Quaternary sector of the economy

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The quaternary sector of the economy is a classification associated with extensions to the three-sector model in which the primary, secondary and tertiary sectors combine to produce goods from raw materials and distribute them to final consumers.

In the extended model, the quaternary sector describes the knowledge-based[1] part of the economy, which typically includes knowledge-oriented economic sectors such as information technology; media; research and development; information-based services such as information-generation and information-sharing; and knowledge-based services such as consultation, education, financial planning, blogging, and designing.[2]

According to some definitions, the quaternary sector includes other pure services, such as the entertainment industry, and the term has been used[by whom?] to describe media, culture, and government. Alternatively, pure services may be classified into an additional quinary sector.

Contrary to the implication in the name, the quaternary sector does not process the output of the tertiary sector. It is a part of the service sector with only limited connections to the industrial economy characterized by the three sector model.

Colin Clark's sector model of an economy undergoing technological change. In later stages, the quaternary sector of the economy grows – shown in red.
Producing entertainment television

The quaternary sector further delineates the three-sector hypothesis of industry where the quaternary sector refers to a part of the tertiary sector along with the quinary economic sector. Intellectual services are sometimes regarded as distinct enough to warrant a separate sector and not be considered merely as a part of the tertiary sector. This sector evolves in well-developed countries where the primary and secondary sectors are a minority of the economy, and requires a highly educated workforce.[3]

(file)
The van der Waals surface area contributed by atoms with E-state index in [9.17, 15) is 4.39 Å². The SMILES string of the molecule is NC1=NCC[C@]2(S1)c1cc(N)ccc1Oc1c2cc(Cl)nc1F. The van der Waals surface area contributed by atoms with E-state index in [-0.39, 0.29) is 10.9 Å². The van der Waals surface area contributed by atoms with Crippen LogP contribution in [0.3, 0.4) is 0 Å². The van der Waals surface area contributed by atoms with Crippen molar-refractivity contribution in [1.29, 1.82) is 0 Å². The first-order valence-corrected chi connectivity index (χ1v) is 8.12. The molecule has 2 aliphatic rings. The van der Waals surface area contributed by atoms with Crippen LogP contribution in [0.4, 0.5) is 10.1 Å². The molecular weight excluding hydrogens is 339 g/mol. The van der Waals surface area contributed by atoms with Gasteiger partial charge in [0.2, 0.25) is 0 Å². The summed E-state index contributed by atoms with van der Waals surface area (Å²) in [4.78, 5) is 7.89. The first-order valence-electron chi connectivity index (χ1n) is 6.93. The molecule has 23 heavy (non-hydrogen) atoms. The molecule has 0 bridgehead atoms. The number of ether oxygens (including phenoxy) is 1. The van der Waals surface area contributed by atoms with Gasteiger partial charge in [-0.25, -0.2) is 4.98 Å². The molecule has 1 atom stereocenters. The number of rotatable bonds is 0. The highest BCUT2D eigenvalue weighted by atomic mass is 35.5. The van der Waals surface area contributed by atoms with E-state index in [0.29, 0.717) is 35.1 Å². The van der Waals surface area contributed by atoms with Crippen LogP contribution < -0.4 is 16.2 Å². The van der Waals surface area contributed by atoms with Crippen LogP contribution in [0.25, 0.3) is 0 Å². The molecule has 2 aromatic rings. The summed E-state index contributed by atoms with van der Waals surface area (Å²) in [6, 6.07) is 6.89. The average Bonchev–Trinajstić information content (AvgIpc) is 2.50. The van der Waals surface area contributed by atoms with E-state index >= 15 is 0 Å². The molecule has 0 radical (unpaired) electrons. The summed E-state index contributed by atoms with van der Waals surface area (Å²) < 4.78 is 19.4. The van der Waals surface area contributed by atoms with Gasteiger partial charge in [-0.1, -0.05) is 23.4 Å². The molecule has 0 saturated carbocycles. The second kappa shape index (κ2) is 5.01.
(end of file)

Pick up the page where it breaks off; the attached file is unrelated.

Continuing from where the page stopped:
The tertiary and quaternary sectors form the largest part of the UK economy, employing 76% of the workforce. The number of people who earn their living in these activities is increasing.

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References[edit]

  1. ^ Tor Selstad (1990). "The rise of the quaternary sector. The regional dimension of wisdom or knowledge-based services in Norway, 1970–1985 - Norsk Geografisk Tidsskrift - Norwegian Journal of Geography - Volume 44, Issue 1". informaworld. ... knowledge-based services ...
  2. ^ Peter Busch (1967). "Tacit Knowledge in Organizational Learning". Tacit Knowledge in Organizational Learning. ISBN 9781599045030. Retrieved 2010-06-17. see page .. The quaternary sector of industry is the sector of industry that involves the intellectual services. That is research, development, and information.
  3. ^ "ICTs, industry and the new teacher model". Asian Correspondent. 2010-06-17. Archived from the original on July 30, 2012. Retrieved 2015-09-09. In Australia, the service sector accounts for 70 per cent of the country's economic activity. Within the service sector, however, more intellectual activities such as government, education, culture and media, can be further defined as the 'quaternary' sector of the economy. These activities are typically not measured in monetary value but they significantly contribute to the economy.